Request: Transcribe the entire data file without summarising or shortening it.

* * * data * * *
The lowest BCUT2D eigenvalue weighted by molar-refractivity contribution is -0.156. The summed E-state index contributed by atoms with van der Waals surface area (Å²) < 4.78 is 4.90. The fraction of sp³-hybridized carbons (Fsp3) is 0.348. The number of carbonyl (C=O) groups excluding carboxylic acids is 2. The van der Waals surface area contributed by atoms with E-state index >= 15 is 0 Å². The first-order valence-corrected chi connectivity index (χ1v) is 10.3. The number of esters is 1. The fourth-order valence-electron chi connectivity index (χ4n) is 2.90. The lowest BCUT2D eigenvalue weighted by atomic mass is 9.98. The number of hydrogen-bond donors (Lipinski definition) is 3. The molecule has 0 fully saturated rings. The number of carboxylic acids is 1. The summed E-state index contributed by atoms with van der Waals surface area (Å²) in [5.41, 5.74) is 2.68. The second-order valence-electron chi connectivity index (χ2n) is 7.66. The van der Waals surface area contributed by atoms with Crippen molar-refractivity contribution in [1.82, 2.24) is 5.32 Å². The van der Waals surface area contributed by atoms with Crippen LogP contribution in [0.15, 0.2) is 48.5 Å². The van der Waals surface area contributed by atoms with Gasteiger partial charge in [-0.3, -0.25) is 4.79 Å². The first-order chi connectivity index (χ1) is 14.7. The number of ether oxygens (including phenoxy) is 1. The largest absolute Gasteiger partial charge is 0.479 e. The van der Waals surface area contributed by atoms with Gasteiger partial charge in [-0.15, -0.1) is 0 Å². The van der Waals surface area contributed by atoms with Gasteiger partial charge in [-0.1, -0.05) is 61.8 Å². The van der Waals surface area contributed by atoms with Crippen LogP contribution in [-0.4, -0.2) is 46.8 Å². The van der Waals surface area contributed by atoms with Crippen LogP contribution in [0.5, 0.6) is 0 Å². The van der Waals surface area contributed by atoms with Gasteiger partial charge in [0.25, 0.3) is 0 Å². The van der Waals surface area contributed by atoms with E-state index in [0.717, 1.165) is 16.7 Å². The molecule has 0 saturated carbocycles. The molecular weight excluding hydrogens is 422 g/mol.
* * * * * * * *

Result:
The lowest BCUT2D eigenvalue weighted by molar-refractivity contribution is -0.156. The summed E-state index contributed by atoms with van der Waals surface area (Å²) < 4.78 is 4.90. The fraction of sp³-hybridized carbons (Fsp3) is 0.348. The number of carbonyl (C=O) groups excluding carboxylic acids is 2. The van der Waals surface area contributed by atoms with E-state index >= 15 is 0 Å². The first-order valence-corrected chi connectivity index (χ1v) is 10.3. The number of esters is 1. The fourth-order valence-electron chi connectivity index (χ4n) is 2.90. The lowest BCUT2D eigenvalue weighted by atomic mass is 9.98. The number of hydrogen-bond donors (Lipinski definition) is 3. The molecule has 0 fully saturated rings. The number of carboxylic acids is 1. The summed E-state index contributed by atoms with van der Waals surface area (Å²) in [5.41, 5.74) is 2.68. The second-order valence-electron chi connectivity index (χ2n) is 7.66. The van der Waals surface area contributed by atoms with Crippen molar-refractivity contribution in [1.82, 2.24) is 5.32 Å². The van der Waals surface area contributed by atoms with Crippen LogP contribution in [0.15, 0.2) is 48.5 Å². The van der Waals surface area contributed by atoms with Gasteiger partial charge in [-0.3, -0.25) is 4.79 Å². The first-order chi connectivity index (χ1) is 14.7. The number of ether oxygens (including phenoxy) is 1. The largest absolute Gasteiger partial charge is 0.479 e. The van der Waals surface area contributed by atoms with Gasteiger partial charge in [-0.15, -0.1) is 0 Å². The van der Waals surface area contributed by atoms with Gasteiger partial charge in [-0.1, -0.05) is 61.8 Å². The van der Waals surface area contributed by atoms with Crippen LogP contribution in [-0.4, -0.2) is 46.8 Å². The van der Waals surface area contributed by atoms with Crippen LogP contribution in [0.5, 0.6) is 0 Å². The van der Waals surface area contributed by atoms with Gasteiger partial charge in [0.25, 0.3) is 0 Å². The van der Waals surface area contributed by atoms with E-state index in [0.717, 1.165) is 16.7 Å². The molecule has 0 saturated carbocycles. The molecular weight excluding hydrogens is 422 g/mol.